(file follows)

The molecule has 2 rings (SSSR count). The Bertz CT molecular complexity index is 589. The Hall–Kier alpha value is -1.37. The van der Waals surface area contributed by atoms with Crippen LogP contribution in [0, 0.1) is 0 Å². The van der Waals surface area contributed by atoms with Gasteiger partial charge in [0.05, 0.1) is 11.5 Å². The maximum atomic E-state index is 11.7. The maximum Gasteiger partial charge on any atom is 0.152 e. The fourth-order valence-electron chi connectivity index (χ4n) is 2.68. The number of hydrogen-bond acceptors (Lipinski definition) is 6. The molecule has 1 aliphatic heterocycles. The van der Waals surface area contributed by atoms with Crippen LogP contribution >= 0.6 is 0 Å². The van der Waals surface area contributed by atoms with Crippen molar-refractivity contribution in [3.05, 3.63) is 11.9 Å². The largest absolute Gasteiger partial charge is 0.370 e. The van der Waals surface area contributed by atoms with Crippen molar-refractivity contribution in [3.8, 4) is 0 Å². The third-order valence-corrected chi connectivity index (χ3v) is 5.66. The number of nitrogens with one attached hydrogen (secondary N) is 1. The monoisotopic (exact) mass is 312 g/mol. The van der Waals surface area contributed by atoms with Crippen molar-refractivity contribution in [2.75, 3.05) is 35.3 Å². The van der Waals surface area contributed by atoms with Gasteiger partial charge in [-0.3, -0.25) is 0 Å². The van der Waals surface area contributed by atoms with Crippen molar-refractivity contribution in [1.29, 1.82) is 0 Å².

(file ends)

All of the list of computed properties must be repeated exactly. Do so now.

The molecule has 2 rings (SSSR count). The Bertz CT molecular complexity index is 589. The Hall–Kier alpha value is -1.37. The van der Waals surface area contributed by atoms with Crippen LogP contribution in [0, 0.1) is 0 Å². The van der Waals surface area contributed by atoms with Gasteiger partial charge in [0.05, 0.1) is 11.5 Å². The maximum atomic E-state index is 11.7. The maximum Gasteiger partial charge on any atom is 0.152 e. The fourth-order valence-electron chi connectivity index (χ4n) is 2.68. The number of hydrogen-bond acceptors (Lipinski definition) is 6. The molecule has 1 aliphatic heterocycles. The van der Waals surface area contributed by atoms with Crippen LogP contribution >= 0.6 is 0 Å². The van der Waals surface area contributed by atoms with Crippen molar-refractivity contribution in [3.05, 3.63) is 11.9 Å². The largest absolute Gasteiger partial charge is 0.370 e. The van der Waals surface area contributed by atoms with Crippen molar-refractivity contribution in [3.8, 4) is 0 Å². The third-order valence-corrected chi connectivity index (χ3v) is 5.66. The number of nitrogens with one attached hydrogen (secondary N) is 1. The monoisotopic (exact) mass is 312 g/mol. The van der Waals surface area contributed by atoms with Crippen molar-refractivity contribution in [2.75, 3.05) is 35.3 Å². The van der Waals surface area contributed by atoms with Gasteiger partial charge in [-0.3, -0.25) is 0 Å². The van der Waals surface area contributed by atoms with Crippen molar-refractivity contribution in [1.29, 1.82) is 0 Å².